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Comment: Re:The Real Breakthrough - non auto-maker Maps (Score 1) 114

by lexman098 (#46763131) Attached to: How Apple's CarPlay Could Shore Up the Car Stereo Industry

all of the screens that will be mandated in cars soon because of the back-up cameras...

Yeah I never really understood this. I'm too lazy to look up statistics for people killed from cars backing up, but it can't be higher than those killed from "inattentive driving". What they really need to mandate is fucking bluetooth speakerphones. It would be a lot cheaper than a screen and save more lives.

Comment: Re:Three keys (Score 1) 97

by lexman098 (#46617945) Attached to: What Apple's iWatch Can Learn From Pebble

Data basically can not be input into this tiny device. It must be for quick data consumption only. The rule should be that if the data needs more than a glance then it shouldn't be coming from the watch.

I'm not sure I agree with either of these points. It's true "data entry" in general would be cumbersome, but what about simple controls? I think there's a middle ground between "data consumption only" and "massive data entry". Also, the screen may be small but text can be scrollable like with any other screen. Why pull out my phone to read an email when I can just scroll through a few pages on the watch?

Comment: Re:Form factor (Score 1) 97

by lexman098 (#46617915) Attached to: What Apple's iWatch Can Learn From Pebble
The problem with having the watch compete with the phone for "core device" dominance is that the phone will always have more power and/or battery life due to the larger form factor. There's no need to put a heft processor/battery on the wrist when you have a nice big pocket that still goes with you everywhere. A wearable needs to look sleeker as well, which means thinner which means less power/battery. It's just more efficient to make it a thin client (literally) for the phone.

Comment: Re:I disagree, watch not optimal for many things (Score 1) 97

by lexman098 (#46617907) Attached to: What Apple's iWatch Can Learn From Pebble

I think of wearables in two senses - primarily sensor packages and quick but very limited information.

The watch is not in a great position for either of those things. For one thing it's often covered by sleeves, so the sensors to outside conditions get obscured and any visible notifications get booked too.

It's not just about information, but also easy control/input. The watch, even though covered by sleeves sometimes, is in a good position because it's always within eyesight and you don't need a free hand to operate it. It's also much easier to slide your sleeve back with a pinky even than to get the phone out of your pocket.

Comment: Re:Do electric cars actually produce CO2? (Score 2) 330

Well, to go even further let's not forget that buying an electric car fuels more research and development for electric vehicles and machinery in general which could one day supplant the use of gas powered machinery to mine materials and construct dams etc. Electric cars (bought now) might turn out to have a negative carbon footprint if you look enough years into the future (which we can't).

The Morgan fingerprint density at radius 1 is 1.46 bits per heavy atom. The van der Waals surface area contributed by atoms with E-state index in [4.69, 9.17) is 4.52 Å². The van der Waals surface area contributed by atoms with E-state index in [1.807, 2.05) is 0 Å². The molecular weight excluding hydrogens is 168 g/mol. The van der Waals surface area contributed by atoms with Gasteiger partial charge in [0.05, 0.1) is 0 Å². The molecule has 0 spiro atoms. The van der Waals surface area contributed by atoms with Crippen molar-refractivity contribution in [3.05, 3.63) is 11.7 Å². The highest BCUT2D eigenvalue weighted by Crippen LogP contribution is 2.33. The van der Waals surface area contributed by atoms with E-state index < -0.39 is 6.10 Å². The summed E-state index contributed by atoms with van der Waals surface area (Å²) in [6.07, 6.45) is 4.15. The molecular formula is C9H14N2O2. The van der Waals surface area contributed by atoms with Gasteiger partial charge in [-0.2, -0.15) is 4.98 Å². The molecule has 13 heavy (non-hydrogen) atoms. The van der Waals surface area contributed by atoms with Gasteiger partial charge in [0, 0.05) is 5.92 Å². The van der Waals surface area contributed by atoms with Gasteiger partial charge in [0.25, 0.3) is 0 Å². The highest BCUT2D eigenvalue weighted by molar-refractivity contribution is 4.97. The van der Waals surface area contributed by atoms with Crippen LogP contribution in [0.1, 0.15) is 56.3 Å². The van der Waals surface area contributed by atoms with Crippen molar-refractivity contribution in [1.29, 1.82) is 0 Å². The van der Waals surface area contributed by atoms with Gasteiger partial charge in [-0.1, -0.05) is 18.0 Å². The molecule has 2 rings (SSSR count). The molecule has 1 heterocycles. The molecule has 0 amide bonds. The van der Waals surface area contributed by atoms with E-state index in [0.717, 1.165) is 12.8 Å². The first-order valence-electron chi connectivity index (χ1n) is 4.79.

+ - Kickstarted Veronica Mars promised digital download. Pirate bay delivers.->

Submitted by ConfusedVorlon
ConfusedVorlon (657247) writes "Backers were promised 'You will receive a digital version of the movie within a few days of the movie’s theatrical debut'.

Warner Bros are providing a non-downloadable ultra-violet coupon (although Veronica Mars is available for download through other stores).

The download is already available on the Pirate Bay. The download is even available on commercial stores. The users have already passed over their $35+
But rather than meet the demand for a DRM-free download, Warner Bros would prefer to return the original pledge to backers who complain (no doubt pissing them off even more).

What does this tell us about how movie studios view the world? There can't be a better indication of willingness to pay than 'they have already paid' — are these the pirates WB fears?"

Link to Original Source

Comment: Re:Mod parent up! (Score 2) 281

by lexman098 (#46502155) Attached to: Eric Schmidt On Why College Is Still Worth It

Well, my original point was that an increased supply of educated people doesn't devalue the education like an increased supply of sugar or some other commodity.

It's true that forcing degrees on people because you refuse to hire someone that doesn't have a piece of paper is bad, but there is actually some value behind what they went through to get that paper. College degrees aren't *only* required more often these days because of increased supply, but also because we're moving to a more global economy. Education is more important today for producing valuable goods than it was 50 years ago.

Comment: Re:Mod parent up! (Score 3, Interesting) 281

by lexman098 (#46501485) Attached to: Eric Schmidt On Why College Is Still Worth It

Of course if everyone had a degree then they would be worthless, so rather than limit student numbers with the cost of entry, the universities in Oz limit numbers on ability alone.

This is not true. If everyone had a degree society would be much more efficient and productive. There is never a downside to more education (except maybe the cost). I have a feeling "Oz" is limiting student numbers due to cost as well.

IF I HAD A MINE SHAFT, I don't think I would just abandon it. There's got to be a better way. -- Jack Handley, The New Mexican, 1988.